Mr. Everson issued the order to delay enforcement in an Oct. 10 conference call with some of the career civil servants working on tax enforcement in the areas that were devastated by the 2005 hurricane.
“We just spoke with commissioner on the enforcement issue in the gulf,” wrote Beth Tucker, the I.R.S. executive in charge of dealing with Hurricane Katrina victims, in an e-mail message to her team obtained by The New York Times. “He prefers that we do not resume any enforcement actions until after Dec. 31 due to the upcoming elections, holiday season, etc.”
Former Commissioner Jerome Kurtz, who served under President Jimmy Carter, responded, “Never, never, never,” when asked if he would have considered delaying broad-based enforcement actions like sending notices because of any election, national or local. “Oh my God, that is unthinkable,” Mr. Kurtz said.
On the other hand, Mark E. Matthews, the I.R.S. deputy director of services and enforcement, who participated in the conference call with Mr. Everson, said that “the reference to elections was in a litany of things we were running through here” and that “I did not read it as being politicized.” Mr. Matthews noted that he is a Democrat who worked in the Clinton administration. [Big whoop. So’s Rahm Emanuel.]
Mr. Everson was deputy director of the White House budget office in January 2003 when he was nominated by President Bush to be I.R.S. commissioner. His wife, Nanette, was until February the chief ethics lawyer in the Bush White House. [Well, that explains a lot…] There is no indication that anyone in the White House was aware of the order to delay the tax collections.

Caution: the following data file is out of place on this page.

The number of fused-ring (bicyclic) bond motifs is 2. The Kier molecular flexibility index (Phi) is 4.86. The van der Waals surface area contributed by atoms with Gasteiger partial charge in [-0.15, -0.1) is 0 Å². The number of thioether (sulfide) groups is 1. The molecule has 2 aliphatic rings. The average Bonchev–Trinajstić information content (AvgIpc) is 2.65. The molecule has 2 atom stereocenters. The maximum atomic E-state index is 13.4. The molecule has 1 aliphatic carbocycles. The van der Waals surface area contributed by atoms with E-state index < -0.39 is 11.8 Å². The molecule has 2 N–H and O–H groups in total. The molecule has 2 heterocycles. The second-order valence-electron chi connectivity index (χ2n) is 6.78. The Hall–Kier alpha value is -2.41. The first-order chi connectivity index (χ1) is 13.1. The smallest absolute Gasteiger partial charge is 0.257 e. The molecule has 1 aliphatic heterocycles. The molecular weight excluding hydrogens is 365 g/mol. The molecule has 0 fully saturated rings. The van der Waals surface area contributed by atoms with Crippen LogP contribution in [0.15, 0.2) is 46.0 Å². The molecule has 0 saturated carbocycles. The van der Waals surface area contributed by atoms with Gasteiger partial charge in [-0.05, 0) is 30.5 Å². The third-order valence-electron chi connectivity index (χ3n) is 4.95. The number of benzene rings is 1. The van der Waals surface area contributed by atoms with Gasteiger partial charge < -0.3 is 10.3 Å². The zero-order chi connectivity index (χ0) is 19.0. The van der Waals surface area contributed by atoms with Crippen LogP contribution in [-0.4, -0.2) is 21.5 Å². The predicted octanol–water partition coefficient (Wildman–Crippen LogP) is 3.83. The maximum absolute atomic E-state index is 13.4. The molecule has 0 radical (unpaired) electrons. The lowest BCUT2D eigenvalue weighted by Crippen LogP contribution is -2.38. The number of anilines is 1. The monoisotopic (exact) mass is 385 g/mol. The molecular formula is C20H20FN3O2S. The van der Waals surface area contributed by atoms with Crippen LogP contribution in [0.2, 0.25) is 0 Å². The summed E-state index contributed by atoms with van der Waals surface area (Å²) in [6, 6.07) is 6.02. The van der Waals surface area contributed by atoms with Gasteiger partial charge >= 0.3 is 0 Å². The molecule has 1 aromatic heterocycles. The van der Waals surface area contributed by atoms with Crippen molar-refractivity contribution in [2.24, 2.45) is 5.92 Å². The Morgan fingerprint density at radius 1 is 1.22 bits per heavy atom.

Charles O. Rossotti, the commissioner under President Bill Clinton and President Bush, said, “That’s not appropriate.” Mr. Rossotti added that “given the culture of the Treasury and the I.R.S., I just can’t imagine anyone would even bring anything like that up.” [Dude, have you been living in a cave for the last six years?]
Alex P. Trostorff, a tax partner at the New Orleans law firm Jones, Walker, Waechter, Poitevent, Carrère & Denègre, said that despite the filing extension offered by the I.R.S., the agency continued to send overdue notices to many people in New Orleans.
“A lot of people are upset,” Mr. Trostorff said.
So, let me see if I understand the rationale here. The IRS wants to avoid bad press and ill will by easing up on enforcement actions during the holiday season, which now includes… Election Day? I just can’t imagine anyone saying, “What kind of heartless bastards would send a collection notice on Election Day?” Well, anyone outside the Republican Party, that is…
3 commentsOctober 27th, 2006 at 09:08amPosted by Eli
It took a little while, but while fooling around with the Wee Backup Camera at the dinner table, I discovered its Special Purpose. Between the smallness and the lack of a viewfinder, I found that it was really great for getting a “Land Of The Giants” perspective on everyday objects that’s hard to get with a giant SLR. I mean, yeah, I could get down to table level with my main camera, but quite frankly I would look like even more of a freak, and would effectively be removing myself from the conversation pretty dramatically. It’s also a lot better for candid photos, although I probably won’t post any of those unless I get an okay.
But with a small camera, it’s like sending a tiny little avatar of yourself down into Table World, to wander around taking gawky tourist pictures of the enormous landmarks it encounters. Fun stuff.
The forks are not to be trusted.